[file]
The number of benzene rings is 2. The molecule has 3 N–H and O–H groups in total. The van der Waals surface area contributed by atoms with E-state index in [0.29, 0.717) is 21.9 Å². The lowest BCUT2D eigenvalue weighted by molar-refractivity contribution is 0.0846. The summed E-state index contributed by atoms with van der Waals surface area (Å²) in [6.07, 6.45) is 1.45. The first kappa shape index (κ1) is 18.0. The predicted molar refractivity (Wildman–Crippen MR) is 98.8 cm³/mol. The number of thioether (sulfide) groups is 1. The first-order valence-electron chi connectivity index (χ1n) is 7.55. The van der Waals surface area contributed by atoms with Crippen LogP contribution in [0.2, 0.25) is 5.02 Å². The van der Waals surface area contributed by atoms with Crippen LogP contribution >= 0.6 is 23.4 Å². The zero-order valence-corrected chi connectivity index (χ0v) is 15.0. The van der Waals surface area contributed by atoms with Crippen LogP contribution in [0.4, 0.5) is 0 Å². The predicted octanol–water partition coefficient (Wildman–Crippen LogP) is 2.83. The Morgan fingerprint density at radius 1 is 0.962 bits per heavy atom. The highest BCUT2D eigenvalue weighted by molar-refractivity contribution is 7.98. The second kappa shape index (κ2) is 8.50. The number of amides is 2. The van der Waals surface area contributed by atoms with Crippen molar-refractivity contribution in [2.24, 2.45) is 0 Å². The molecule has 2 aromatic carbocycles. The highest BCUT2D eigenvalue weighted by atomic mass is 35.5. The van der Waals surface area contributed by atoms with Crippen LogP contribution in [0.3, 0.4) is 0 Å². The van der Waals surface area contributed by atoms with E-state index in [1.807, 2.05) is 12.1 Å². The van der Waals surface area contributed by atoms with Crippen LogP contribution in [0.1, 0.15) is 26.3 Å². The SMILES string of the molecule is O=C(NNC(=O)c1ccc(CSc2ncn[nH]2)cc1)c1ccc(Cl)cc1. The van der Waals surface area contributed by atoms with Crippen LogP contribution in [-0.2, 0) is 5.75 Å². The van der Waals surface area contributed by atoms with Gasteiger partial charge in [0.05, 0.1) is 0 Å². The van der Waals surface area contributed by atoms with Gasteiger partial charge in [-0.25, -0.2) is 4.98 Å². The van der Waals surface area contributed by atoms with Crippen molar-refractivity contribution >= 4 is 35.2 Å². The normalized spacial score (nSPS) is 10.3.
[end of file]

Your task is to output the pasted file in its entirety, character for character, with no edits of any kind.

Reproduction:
The number of benzene rings is 2. The molecule has 3 N–H and O–H groups in total. The van der Waals surface area contributed by atoms with E-state index in [0.29, 0.717) is 21.9 Å². The lowest BCUT2D eigenvalue weighted by molar-refractivity contribution is 0.0846. The summed E-state index contributed by atoms with van der Waals surface area (Å²) in [6.07, 6.45) is 1.45. The first kappa shape index (κ1) is 18.0. The predicted molar refractivity (Wildman–Crippen MR) is 98.8 cm³/mol. The number of thioether (sulfide) groups is 1. The first-order valence-electron chi connectivity index (χ1n) is 7.55. The van der Waals surface area contributed by atoms with Crippen LogP contribution in [0.2, 0.25) is 5.02 Å². The van der Waals surface area contributed by atoms with Crippen LogP contribution >= 0.6 is 23.4 Å². The zero-order valence-corrected chi connectivity index (χ0v) is 15.0. The van der Waals surface area contributed by atoms with Crippen LogP contribution in [0.4, 0.5) is 0 Å². The predicted octanol–water partition coefficient (Wildman–Crippen LogP) is 2.83. The Morgan fingerprint density at radius 1 is 0.962 bits per heavy atom. The highest BCUT2D eigenvalue weighted by molar-refractivity contribution is 7.98. The second kappa shape index (κ2) is 8.50. The number of amides is 2. The van der Waals surface area contributed by atoms with Crippen molar-refractivity contribution in [2.24, 2.45) is 0 Å². The molecule has 2 aromatic carbocycles. The highest BCUT2D eigenvalue weighted by atomic mass is 35.5. The van der Waals surface area contributed by atoms with Crippen LogP contribution in [0.3, 0.4) is 0 Å². The van der Waals surface area contributed by atoms with E-state index in [1.807, 2.05) is 12.1 Å². The van der Waals surface area contributed by atoms with Crippen LogP contribution in [0.1, 0.15) is 26.3 Å². The SMILES string of the molecule is O=C(NNC(=O)c1ccc(CSc2ncn[nH]2)cc1)c1ccc(Cl)cc1. The van der Waals surface area contributed by atoms with Crippen LogP contribution in [-0.2, 0) is 5.75 Å². The van der Waals surface area contributed by atoms with Gasteiger partial charge in [0.05, 0.1) is 0 Å². The van der Waals surface area contributed by atoms with Gasteiger partial charge in [-0.25, -0.2) is 4.98 Å². The van der Waals surface area contributed by atoms with Crippen molar-refractivity contribution >= 4 is 35.2 Å². The normalized spacial score (nSPS) is 10.3.